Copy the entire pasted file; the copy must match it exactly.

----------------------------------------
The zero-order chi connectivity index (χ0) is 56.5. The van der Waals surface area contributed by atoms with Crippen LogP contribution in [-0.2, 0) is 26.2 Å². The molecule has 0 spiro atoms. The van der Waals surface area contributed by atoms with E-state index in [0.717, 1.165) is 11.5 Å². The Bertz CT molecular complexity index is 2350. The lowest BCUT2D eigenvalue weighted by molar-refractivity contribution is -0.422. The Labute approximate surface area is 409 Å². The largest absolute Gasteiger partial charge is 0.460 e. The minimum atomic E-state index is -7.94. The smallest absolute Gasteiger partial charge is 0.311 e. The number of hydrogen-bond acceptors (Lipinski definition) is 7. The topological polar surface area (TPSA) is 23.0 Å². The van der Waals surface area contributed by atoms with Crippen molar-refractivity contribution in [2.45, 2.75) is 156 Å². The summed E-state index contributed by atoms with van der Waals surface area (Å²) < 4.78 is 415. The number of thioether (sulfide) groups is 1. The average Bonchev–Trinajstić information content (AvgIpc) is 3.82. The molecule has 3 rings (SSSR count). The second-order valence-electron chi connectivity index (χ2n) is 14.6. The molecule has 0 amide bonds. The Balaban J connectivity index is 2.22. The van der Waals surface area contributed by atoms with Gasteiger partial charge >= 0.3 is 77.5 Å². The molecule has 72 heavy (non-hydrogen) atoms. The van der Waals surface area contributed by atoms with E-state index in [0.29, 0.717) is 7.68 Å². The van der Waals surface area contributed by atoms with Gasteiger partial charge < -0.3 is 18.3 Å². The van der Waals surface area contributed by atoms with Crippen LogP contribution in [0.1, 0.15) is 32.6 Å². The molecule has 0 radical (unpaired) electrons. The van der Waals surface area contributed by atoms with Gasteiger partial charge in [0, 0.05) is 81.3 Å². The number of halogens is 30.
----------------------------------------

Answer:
The zero-order chi connectivity index (χ0) is 56.5. The van der Waals surface area contributed by atoms with Crippen LogP contribution in [-0.2, 0) is 26.2 Å². The molecule has 0 spiro atoms. The van der Waals surface area contributed by atoms with E-state index in [0.717, 1.165) is 11.5 Å². The Bertz CT molecular complexity index is 2350. The lowest BCUT2D eigenvalue weighted by molar-refractivity contribution is -0.422. The Labute approximate surface area is 409 Å². The largest absolute Gasteiger partial charge is 0.460 e. The minimum atomic E-state index is -7.94. The smallest absolute Gasteiger partial charge is 0.311 e. The number of hydrogen-bond acceptors (Lipinski definition) is 7. The topological polar surface area (TPSA) is 23.0 Å². The van der Waals surface area contributed by atoms with Crippen molar-refractivity contribution in [2.45, 2.75) is 156 Å². The summed E-state index contributed by atoms with van der Waals surface area (Å²) < 4.78 is 415. The number of thioether (sulfide) groups is 1. The average Bonchev–Trinajstić information content (AvgIpc) is 3.82. The molecule has 3 rings (SSSR count). The second-order valence-electron chi connectivity index (χ2n) is 14.6. The molecule has 0 amide bonds. The Balaban J connectivity index is 2.22. The van der Waals surface area contributed by atoms with Gasteiger partial charge >= 0.3 is 77.5 Å². The molecule has 72 heavy (non-hydrogen) atoms. The van der Waals surface area contributed by atoms with E-state index in [0.29, 0.717) is 7.68 Å². The van der Waals surface area contributed by atoms with Gasteiger partial charge < -0.3 is 18.3 Å². The van der Waals surface area contributed by atoms with Crippen LogP contribution in [0.1, 0.15) is 32.6 Å². The molecule has 0 radical (unpaired) electrons. The van der Waals surface area contributed by atoms with Gasteiger partial charge in [0, 0.05) is 81.3 Å². The number of halogens is 30.